When it comes to spinal tumors, about 97% are secondary tumors, meaning they come from a cancer that has metastasized from another site and spread to the spine. That means about 3% of spinal tumors are primary tumors, which are those that begin in the spine.
One of the biggest questions when it comes to spinal tumors is deciding whether — or more often, when — surgery is needed.
Fellowship-trained neurosurgical oncologist Jose Valerio, MD, understands the complexities involved in spinal tumors and spinal tumor surgery. In this blog, he discusses when surgery is typically recommended.
A short tutorial on spinal tumors
Spinal tumors are abnormal cell masses that develop in the spine. These growths can be noncancerous (benign) or cancerous (malignant), and can appear:
- On the bony spinal column (vertebrae)
- Along the central nerve network inside the spinal column (spinal cord)
- Within the protective tissues surrounding the spinal cord (meninges)
Spinal tumors are often diagnosed following an in-depth evaluation of a mixed set of nonspecific symptoms, such as chronic back pain, radiating leg or arm pain, and muscle weakness or stiffness. Spinal tumors are also discovered before they cause symptoms, often during an evaluation for another medical issue.
Although a tumor can occur in any region of the spine, they appear most often in the lower back (lumbar spine) and upper to mid-back area (thoracic spine). Most primary spinal tumors are benign, while all secondary spinal tumors are cancerous.
Spinal tumor treatment options
Ideally, the objective of spinal tumor treatment is to eliminate the tumor. This goal can be complicated, however, by the tumor’s type, location, and the risk of causing permanent damage to the spinal cord and surrounding nerves in the treatment process.
For small, benign spinal tumors that aren’t causing disruptive symptoms and don’t appear to be progressing, Dr. Valerio may recommend holding off on surgery and taking a “watchful waiting” approach.
This means using regular MRI scans to monitor the tumor for changes, and, in some cases, seeing if it responds to radiation or chemotherapy.
For patients with secondary, metastatic spinal tumors, treatment is usually palliative. The goal of this approach is to stabilize the spine, restore or preserve neurological function, and alleviate pain and other symptoms. Radiation or chemotherapy may also be an option in some cases.
Surgery is often the best option for a spinal tumor, if not early on, then eventually. Some spinal tumors resist chemotherapy and radiation, and some are large, growing, or pressing on nerves and causing pain and other health issues.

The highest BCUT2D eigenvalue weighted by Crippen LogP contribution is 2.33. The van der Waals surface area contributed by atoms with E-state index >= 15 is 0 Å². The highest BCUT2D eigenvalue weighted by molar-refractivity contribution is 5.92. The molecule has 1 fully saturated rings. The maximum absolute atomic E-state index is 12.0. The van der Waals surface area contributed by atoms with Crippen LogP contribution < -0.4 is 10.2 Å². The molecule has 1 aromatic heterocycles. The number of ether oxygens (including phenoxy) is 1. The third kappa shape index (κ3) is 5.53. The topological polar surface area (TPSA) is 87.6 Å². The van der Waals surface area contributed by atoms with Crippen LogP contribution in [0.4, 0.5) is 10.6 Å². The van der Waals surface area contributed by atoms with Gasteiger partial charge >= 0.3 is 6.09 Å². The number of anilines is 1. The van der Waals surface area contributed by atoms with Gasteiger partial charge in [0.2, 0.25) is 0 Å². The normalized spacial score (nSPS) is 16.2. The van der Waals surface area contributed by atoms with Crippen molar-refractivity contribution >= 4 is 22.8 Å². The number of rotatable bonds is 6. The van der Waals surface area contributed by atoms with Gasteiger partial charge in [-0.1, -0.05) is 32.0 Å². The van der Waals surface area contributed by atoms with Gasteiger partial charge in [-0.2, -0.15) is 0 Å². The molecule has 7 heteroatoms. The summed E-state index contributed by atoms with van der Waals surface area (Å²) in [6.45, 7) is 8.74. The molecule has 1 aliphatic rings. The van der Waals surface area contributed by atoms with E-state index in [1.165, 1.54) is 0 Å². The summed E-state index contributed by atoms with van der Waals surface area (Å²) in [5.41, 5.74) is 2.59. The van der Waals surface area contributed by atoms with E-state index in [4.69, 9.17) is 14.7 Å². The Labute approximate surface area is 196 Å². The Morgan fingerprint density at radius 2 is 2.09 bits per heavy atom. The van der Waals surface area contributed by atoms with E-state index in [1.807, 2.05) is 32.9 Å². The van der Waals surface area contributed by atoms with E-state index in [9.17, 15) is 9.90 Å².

Surgery is usually the treatment of choice if a problematic spinal tumor can be removed with little risk of causing injury to the spinal cord and nerves. High-precision tools, advanced monitoring, and cutting-edge surgical techniques make it possible for Dr. Valerio to access spinal tumors in less invasive ways than ever before.
This means that spinal tumors that were considered inoperable just a decade ago can often be successfully removed today with a low risk for damage.
When tumor removal is advised
For patients with secondary spinal tumors, surgery is only considered an option if the tumor is resistant to radiation and chemotherapy, and if the patient is expected to live at least 3-4 months or longer.
For patients with primary spinal tumors, surgery is usually advised when the tumor is:
- Large, unstable, or growing
- Causing significant symptoms
- Projected to cause problems
While there’s always at least a small risk for spinal damage during surgery, it’s increasingly rare for these surgeries to cause serious complications, such as paralysis.
There is, on the other hand, a high chance for a catastrophic nerve or spinal injury if a patient opts out of spinal surgery and the tumor continues to grow. Besides the high probability of chronic pain, muscle weakness, and eventual paralysis, leaving a spinal tumor untreated can increase the risk for blood clots and other serious health complications.
The bottom line? Dr. Valerio aims to remove these tumors at the right time. This often means taking a conservative approach in the beginning and getting more aggressive when the tumor clearly requires a definitive solution.
To learn more about spine tumor treatment, contact the practice of Jose Valerio, MD, to book an appointment. We have offices in South Miami, Hialeah, and Weston, Florida.